Minister of State for the Syrian Arab Red Crescent (SARC) Joseph Sweid stressed the Ministry's keen efforts to guarantee the return of displaced Syrian families staying in refugee camps outside Syria through holding contacts with the Red Crescent societies of the hosting countries. He pointed out that the SARC is working hard to ensure all requirements and temporary sheltering centers needed to receive the displaced families from Lebanon and then bring them back to their residence areas. 

However, Sweid added that "the Turkish Red Crescent Society had refused to comply with the SARC request to contact with the Syrian families staying in Turkish camps."

The meeting was attended by the deputy ministers of foreign and expatriates affairs, health and education, in addition to head of the Syrian Family Affairs Agency and representatives of the ministries of interior and local administration.


H. Mustafa

The Past Peaceful Days

Today, when my daughter complained of electricity cut off and of her being compelled to study by candlelight, I wanted to tell her what my father used to tell me when I was a child about his suffering with studying a long time ago. However, I found that by doing this I will tell her lies because when we started studying more than 35 years ago we did not have serious difficulties hindering our study. Schools were available and electricity, though was not so good over the past years, was enough to meet our needs at that time. We lived in an era of great stability, especially after what happened at the end of the eighties.

I compare between the current state of insecurity, instability and the loss of a lot of needs and between what my father was telling me about his childhood and youth during the fifties and sixties in our remote village. He told me about the village's rainy days, the snow and the long and difficult roads that they were passing through to get to school. At that time candles were a luxury because oil lamps were to be used in villages.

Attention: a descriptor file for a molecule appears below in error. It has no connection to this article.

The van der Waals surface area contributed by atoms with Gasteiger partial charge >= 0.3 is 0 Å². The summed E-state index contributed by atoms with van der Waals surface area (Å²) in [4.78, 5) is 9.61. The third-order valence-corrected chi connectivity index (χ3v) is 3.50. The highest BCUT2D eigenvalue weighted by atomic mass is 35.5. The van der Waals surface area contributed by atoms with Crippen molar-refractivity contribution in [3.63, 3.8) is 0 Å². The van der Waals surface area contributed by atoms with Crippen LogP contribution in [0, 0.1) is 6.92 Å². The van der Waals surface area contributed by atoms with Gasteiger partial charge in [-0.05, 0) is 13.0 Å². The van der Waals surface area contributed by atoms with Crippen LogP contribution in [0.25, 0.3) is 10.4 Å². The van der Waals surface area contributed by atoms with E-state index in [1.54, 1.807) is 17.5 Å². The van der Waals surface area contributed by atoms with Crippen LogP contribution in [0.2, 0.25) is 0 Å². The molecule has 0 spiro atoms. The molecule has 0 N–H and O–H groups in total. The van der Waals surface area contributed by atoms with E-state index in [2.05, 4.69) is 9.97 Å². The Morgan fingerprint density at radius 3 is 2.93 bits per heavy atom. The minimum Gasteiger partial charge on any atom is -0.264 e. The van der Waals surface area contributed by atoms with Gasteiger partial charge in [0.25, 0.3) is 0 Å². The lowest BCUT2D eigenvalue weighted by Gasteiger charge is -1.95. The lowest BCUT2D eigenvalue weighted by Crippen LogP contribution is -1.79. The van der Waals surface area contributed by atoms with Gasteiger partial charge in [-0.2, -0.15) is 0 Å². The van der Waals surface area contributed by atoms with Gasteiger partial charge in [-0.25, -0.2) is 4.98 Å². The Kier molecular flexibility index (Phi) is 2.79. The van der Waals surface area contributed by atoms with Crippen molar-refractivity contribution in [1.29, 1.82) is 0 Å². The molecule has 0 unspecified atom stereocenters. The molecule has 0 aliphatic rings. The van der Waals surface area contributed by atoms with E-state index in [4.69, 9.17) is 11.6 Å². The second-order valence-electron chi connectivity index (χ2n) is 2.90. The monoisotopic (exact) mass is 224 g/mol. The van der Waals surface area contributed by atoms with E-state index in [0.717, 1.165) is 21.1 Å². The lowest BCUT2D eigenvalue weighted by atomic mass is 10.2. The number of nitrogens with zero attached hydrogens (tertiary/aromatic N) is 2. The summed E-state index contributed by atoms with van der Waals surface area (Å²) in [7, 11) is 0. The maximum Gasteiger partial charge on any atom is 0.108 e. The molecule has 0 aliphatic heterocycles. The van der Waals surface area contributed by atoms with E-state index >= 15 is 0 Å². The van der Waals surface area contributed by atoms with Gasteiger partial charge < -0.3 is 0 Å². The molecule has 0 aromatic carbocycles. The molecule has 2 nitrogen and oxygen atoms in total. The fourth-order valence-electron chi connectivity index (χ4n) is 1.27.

There were no schools in every village as it is the case today.  In each gathering of villages there was one school receiving students only from the nearby villages. Yet a lot of children didn't join these schools for different reasons.

Faith, at that time, was firm and determination was great. They worked a lot to build a new state.

At the beginning of the seventies, this state was founded and great efforts were exerted to establish a strong and civilized nation. Education and health became top priorities the state provided to all.

Education nowadays is compulsory and available to all. In each village there is a school, the state has also established schools in small gatherings far from urban areas. So wherever you go in Syria you can see schools, different education establishments and cultural centers. 

Our generation did not really feel the trouble, fatigue and the harsh conditions that our fathers suffered. We enjoyed the outcome of their efforts which ensure us stability, prosperity, security and peace.

Nowadays, our children witness how these glories and edifices are being tampered and sabotaged. Many schools were demolished. Dispensary, health centers and houses have been destroyed. Unfortunately, we see those who destroy and kill saying: "we are here to build a new nation".

I want to tell those people that we are happy with our life. We love it and enjoy the safety and security it offered to us. Stay away from us! We do not want your new ideas, as they are enveloped with the smell of death and destruction.

Amal Farhat

Collective Work A Must, Says Nashawati

The "National and Social Initiative" is seeking,  in cooperation with a number of NGOs based-in- Damascus, to launch social activities with the aim of  consolidating the  national cohesion and upgrading  social discipline.
In a statement to SANA youth bulletin, head of  initiative, Hossam Nashawati clarifies  that the initiative's idea comes according to  the social's  needs of each area through launching   campaigns ,  various activities and workshops in collaboration with the NGOs in society by adopting using the direct techniques of social marketing in a bid to stimulate  the  social feelings , according attention to  their proposals and focusing  on ensuring job opportunities rather than boosting society awareness of volunteers .

"The initiative aims to educate citizens on the  importance of the work in a society, the necessity  to protect it  and to give citizens the opportunity to express their opinions and to shed light on a fact that Syrians are going hand in hand," underscored Nashawati.